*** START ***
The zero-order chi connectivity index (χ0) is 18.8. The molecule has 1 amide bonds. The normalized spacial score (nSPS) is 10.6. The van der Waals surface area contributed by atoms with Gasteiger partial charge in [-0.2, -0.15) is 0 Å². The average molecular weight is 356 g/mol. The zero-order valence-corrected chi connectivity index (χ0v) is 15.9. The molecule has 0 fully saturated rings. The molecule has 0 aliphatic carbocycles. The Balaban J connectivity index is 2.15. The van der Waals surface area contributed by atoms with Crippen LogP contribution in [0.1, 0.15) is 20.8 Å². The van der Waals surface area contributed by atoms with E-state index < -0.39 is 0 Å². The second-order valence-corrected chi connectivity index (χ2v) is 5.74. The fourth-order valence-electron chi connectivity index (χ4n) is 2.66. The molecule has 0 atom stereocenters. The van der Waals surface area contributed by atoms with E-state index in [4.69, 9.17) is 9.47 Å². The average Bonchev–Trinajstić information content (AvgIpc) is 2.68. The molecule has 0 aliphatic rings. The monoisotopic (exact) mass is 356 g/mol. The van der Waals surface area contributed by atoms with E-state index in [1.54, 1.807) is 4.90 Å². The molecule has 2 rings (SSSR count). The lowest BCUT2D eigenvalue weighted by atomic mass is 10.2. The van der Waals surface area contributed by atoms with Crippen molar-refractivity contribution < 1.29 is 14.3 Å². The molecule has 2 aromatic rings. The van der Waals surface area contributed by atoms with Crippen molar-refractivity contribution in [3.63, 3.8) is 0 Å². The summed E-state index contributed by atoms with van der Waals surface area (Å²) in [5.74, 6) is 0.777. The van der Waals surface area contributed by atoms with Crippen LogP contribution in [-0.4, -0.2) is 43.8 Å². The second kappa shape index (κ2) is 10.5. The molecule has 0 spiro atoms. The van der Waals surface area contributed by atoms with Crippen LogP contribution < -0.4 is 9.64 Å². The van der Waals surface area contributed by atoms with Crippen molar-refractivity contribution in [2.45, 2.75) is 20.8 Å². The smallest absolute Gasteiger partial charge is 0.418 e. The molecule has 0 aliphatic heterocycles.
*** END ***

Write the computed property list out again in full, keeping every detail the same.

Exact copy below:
The zero-order chi connectivity index (χ0) is 18.8. The molecule has 1 amide bonds. The normalized spacial score (nSPS) is 10.6. The van der Waals surface area contributed by atoms with Gasteiger partial charge in [-0.2, -0.15) is 0 Å². The average molecular weight is 356 g/mol. The zero-order valence-corrected chi connectivity index (χ0v) is 15.9. The molecule has 0 fully saturated rings. The molecule has 0 aliphatic carbocycles. The Balaban J connectivity index is 2.15. The van der Waals surface area contributed by atoms with Crippen LogP contribution in [0.1, 0.15) is 20.8 Å². The van der Waals surface area contributed by atoms with E-state index < -0.39 is 0 Å². The second-order valence-corrected chi connectivity index (χ2v) is 5.74. The fourth-order valence-electron chi connectivity index (χ4n) is 2.66. The molecule has 0 atom stereocenters. The van der Waals surface area contributed by atoms with E-state index in [4.69, 9.17) is 9.47 Å². The average Bonchev–Trinajstić information content (AvgIpc) is 2.68. The molecule has 0 aliphatic rings. The monoisotopic (exact) mass is 356 g/mol. The van der Waals surface area contributed by atoms with E-state index in [1.54, 1.807) is 4.90 Å². The molecule has 2 rings (SSSR count). The lowest BCUT2D eigenvalue weighted by atomic mass is 10.2. The van der Waals surface area contributed by atoms with Crippen molar-refractivity contribution < 1.29 is 14.3 Å². The molecule has 2 aromatic rings. The van der Waals surface area contributed by atoms with Crippen molar-refractivity contribution in [3.63, 3.8) is 0 Å². The summed E-state index contributed by atoms with van der Waals surface area (Å²) in [5.74, 6) is 0.777. The van der Waals surface area contributed by atoms with Crippen LogP contribution in [-0.4, -0.2) is 43.8 Å². The second kappa shape index (κ2) is 10.5. The molecule has 0 spiro atoms. The van der Waals surface area contributed by atoms with Crippen LogP contribution < -0.4 is 9.64 Å². The van der Waals surface area contributed by atoms with Crippen molar-refractivity contribution in [2.45, 2.75) is 20.8 Å². The smallest absolute Gasteiger partial charge is 0.418 e. The molecule has 0 aliphatic heterocycles.